Democrat ‘1 percenters’ cause mischief, to grab the spotlight on the first primary debate

in the vicinityVideoHow did the voters react to the first night of the democratic presidential debates?

Maslansky and partners, President Lee Carter shares voters chooses from the debate.

Democratic 2020 presidential hopefuls at the bottom of the crowded field had to Shine your time to push your party to be the first primary debate Wednesday about their time in the forefront of controversial policy and the fight against some of the established candidates.

With top-tier candidates such as former Vice-President Joe Biden, Sen. Bernie Sanders, I-Vt., and Sen. Kamala Harris, D-Calif., Thread for Thursday night in the debate, there was some polling in the low single-digit range, to grab your chance, the democratic base, the attention on the opening night, how do they rank with only a few top-tier candidates, such as Sen. Elizabeth Warren, D-Mass.


Former housing Secretary Julian Castro used a lot of his time to promote a very left-wing agenda on immigration, calling for the decriminalization of illegal border crossings, and calling for his fellow presidential hopefuls shared with him the agreement to repeal the relevant section of the Immigration and Nationality Act.

“I would like to said, the challenge is to do all of the candidates,” Castro. “If you really want to change the system, then we must repeal the section.”

As part of that, he called former Texas Rep. Beto O’rourke by name, and said it was a “mistake” for him not to support the promise. O’rourke responded by arguing that in Congress he had worked to ensure that asylum seekers at the southern border criminalized.


But Castro was not satisfied with this, and notes that many crossing the border are not apply for asylum, and are simply “undocumented immigrants”, and said: required O’rourke to read up on the matter.

“I think you should do your homework on this topic. If you have done your homework on this issue you would know that we, the repeal of this section,” he said.

O’rourke has said in a similar way dinged by New York City mayor Bill de Blasio as he, he would not replace private health insurance as part of a new health-care reform.

“Private insurance is not working-for millions of Americans, when you talk about the copays, the deductibles, premiums, the out-of-pocket costs, it works,” de Blasio re-shot. “How can you defend a system that doesn’t work?”

But while the abolition of the private health insurance of millions of Americans, and the decriminalization of illegal immigration can be good for the Democratic primary audience play with a left-wing, such promises could bind the hands of the eventual candidate, if you accept, you could win the primary, and then try to pivot in the middle to try and win a wider piece of the American electorate in key swing states.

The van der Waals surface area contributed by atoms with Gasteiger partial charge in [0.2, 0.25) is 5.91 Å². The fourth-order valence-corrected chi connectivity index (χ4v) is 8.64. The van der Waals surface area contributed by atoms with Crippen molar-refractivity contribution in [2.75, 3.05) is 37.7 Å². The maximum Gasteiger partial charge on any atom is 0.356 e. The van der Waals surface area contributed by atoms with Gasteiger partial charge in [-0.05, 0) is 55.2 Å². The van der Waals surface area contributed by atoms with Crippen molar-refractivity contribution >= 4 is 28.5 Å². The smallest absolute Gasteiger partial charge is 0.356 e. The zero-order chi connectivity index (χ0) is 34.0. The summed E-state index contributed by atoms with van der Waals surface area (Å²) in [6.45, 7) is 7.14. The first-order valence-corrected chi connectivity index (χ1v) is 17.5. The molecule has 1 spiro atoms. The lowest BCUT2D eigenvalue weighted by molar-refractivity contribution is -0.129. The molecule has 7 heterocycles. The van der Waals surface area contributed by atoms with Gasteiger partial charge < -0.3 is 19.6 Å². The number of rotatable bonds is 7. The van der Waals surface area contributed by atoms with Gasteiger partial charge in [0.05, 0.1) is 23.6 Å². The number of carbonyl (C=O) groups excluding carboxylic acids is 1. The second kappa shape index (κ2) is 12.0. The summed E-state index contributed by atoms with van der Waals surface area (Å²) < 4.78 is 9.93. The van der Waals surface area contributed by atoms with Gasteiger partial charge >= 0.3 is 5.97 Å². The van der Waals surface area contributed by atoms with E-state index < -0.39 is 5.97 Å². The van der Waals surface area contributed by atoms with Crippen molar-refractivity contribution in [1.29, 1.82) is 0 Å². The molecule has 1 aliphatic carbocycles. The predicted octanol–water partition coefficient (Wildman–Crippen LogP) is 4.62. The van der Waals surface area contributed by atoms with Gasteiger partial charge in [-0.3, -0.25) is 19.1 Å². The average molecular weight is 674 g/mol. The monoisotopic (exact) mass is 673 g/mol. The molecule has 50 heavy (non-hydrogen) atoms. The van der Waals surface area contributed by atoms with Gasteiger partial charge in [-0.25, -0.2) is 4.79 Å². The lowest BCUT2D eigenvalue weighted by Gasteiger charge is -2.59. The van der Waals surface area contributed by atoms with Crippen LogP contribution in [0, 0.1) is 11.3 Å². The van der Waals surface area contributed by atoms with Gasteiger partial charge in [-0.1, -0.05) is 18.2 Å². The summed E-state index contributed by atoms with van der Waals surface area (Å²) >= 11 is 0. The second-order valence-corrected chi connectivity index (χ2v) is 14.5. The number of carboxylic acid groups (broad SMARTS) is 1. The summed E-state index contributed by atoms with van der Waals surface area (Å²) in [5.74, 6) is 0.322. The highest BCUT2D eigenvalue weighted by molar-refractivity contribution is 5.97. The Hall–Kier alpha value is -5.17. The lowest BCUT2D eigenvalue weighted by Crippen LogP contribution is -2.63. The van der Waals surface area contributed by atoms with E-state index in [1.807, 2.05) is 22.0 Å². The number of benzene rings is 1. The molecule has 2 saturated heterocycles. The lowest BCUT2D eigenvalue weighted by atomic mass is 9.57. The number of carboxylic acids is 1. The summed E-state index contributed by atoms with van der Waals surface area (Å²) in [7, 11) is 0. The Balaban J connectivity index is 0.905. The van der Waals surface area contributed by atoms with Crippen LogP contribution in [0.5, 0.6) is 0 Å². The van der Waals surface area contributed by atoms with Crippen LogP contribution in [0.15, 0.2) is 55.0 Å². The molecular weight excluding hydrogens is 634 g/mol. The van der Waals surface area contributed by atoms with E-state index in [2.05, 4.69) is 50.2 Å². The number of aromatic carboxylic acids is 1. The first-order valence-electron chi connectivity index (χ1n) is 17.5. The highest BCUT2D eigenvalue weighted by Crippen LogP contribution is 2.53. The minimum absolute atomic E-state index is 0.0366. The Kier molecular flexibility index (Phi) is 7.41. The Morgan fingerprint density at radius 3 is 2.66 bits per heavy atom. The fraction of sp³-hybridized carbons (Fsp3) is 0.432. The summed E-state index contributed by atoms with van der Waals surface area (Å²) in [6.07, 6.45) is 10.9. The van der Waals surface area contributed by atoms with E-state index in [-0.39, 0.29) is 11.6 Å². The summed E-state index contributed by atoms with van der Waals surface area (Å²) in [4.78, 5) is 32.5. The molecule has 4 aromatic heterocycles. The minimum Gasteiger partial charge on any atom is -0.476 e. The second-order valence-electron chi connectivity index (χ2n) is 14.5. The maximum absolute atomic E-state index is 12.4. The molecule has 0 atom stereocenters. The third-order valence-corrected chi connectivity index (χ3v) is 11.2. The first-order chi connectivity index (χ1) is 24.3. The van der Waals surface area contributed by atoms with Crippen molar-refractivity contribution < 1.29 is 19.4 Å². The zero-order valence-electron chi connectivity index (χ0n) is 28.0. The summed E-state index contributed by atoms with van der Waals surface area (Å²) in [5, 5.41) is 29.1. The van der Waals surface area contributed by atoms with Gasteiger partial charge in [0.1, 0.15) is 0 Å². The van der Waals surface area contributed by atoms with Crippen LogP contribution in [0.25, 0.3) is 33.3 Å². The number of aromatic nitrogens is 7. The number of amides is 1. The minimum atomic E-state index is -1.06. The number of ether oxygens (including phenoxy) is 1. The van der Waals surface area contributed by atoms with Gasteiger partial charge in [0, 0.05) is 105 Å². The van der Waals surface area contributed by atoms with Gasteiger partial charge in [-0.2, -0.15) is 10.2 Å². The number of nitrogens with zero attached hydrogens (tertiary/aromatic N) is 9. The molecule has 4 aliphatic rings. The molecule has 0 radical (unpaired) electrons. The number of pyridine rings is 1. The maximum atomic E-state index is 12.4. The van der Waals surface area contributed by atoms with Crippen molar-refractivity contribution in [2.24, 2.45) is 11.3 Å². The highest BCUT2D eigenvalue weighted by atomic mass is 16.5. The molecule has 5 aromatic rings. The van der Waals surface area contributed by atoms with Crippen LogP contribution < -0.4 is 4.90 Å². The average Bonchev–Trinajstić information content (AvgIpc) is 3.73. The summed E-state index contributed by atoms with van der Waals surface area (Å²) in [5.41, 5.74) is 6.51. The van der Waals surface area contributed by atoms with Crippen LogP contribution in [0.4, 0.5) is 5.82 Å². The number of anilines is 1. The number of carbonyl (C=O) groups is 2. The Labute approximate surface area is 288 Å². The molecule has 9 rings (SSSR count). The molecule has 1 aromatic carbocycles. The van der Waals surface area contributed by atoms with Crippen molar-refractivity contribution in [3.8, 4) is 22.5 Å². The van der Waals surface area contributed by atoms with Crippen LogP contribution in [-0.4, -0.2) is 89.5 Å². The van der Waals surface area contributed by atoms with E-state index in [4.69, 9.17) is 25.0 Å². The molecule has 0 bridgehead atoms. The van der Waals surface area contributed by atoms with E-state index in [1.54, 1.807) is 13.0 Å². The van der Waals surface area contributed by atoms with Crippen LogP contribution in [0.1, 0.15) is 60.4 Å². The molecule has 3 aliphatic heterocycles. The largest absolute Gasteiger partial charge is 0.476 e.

But the pressure from the left wing one percenters seems to have an effect. Sen. Elizabeth Warren, D-Mass., the top-polling candidate on the debate stage, said this week that they back the decriminalization of illegal immigration, and on Wednesday was one of the candidates, raise your hand if you asked, who are the abolition of the private health insurance along with de Blasio would.

But the front-runner are also under pressure from other, more centralist, longshot Challenger. Rep. Tim Ryan, D-Ohio, urged his fellow Democrats, a more moderate approach, and warned to appear, the party out-of-touch and “elitist.”


“We have a problem of perception, with the Democratic party, we are unable to connect with the working class, the people in the States that I represent,” he said.


“We have to change the center of gravity in the Democratic party of coastal and elitist and “Ivy League” – that is, the perception-someone from the forgotten communities that have been left behind in the past 30 years,” he said.

He also took a more radical approach to the question of American engagement in the theaters of conflict abroad, and said the United States must remain “engaged” in Afghanistan. This provoked the wrath of the other longshot candidate — the fiercely anti-war Rep. Tulsi Gabbard, D-Hawaii.

“Is that what you tell the parents of the two soldiers that were just killed in Afghanistan?”, she said. “‘Now, we just need to be activated.’ As a soldier, I will tell you, the answer is unacceptable. We have to have our troops home from Afghanistan.”

“I don’t want to encounter to be engaged,” Ryan. “… But the reality is that, if the United States does not engage the Taliban to grow. And you have bigger, bolder, more terrorist acts. We have some presence.”

Gabbard, an Army National Guard veteran who served in Iraq, was himself a breakout star with her call for the return of the U.S. military presence abroad. Google Trends data show that after the debate Gabbard are the most sought after candidates in most States.


While polling can indicate that there are many on the debate stage with little-to-no chance of finally securing the nomination, the debate showed that candidates still have a significant impact on the way the race plays out, what the policy of the party, and also, who wins the race.

In 2016, Sen. Marco Rubio, R-Fla., was widely considered to be one of the favorites for the nomination. But a bruising encounter with the lower-polling of the former Nwe Jersey Gov. Chris Christie — in a rattled Rubio was caught up and repeated the same sentence several times as Christie called him, and mocked him, hurt his image, and probably contributed to him eventually the race left.

Fox News’ Brooke Singman and Lukas Mikelionis contributed to this report.

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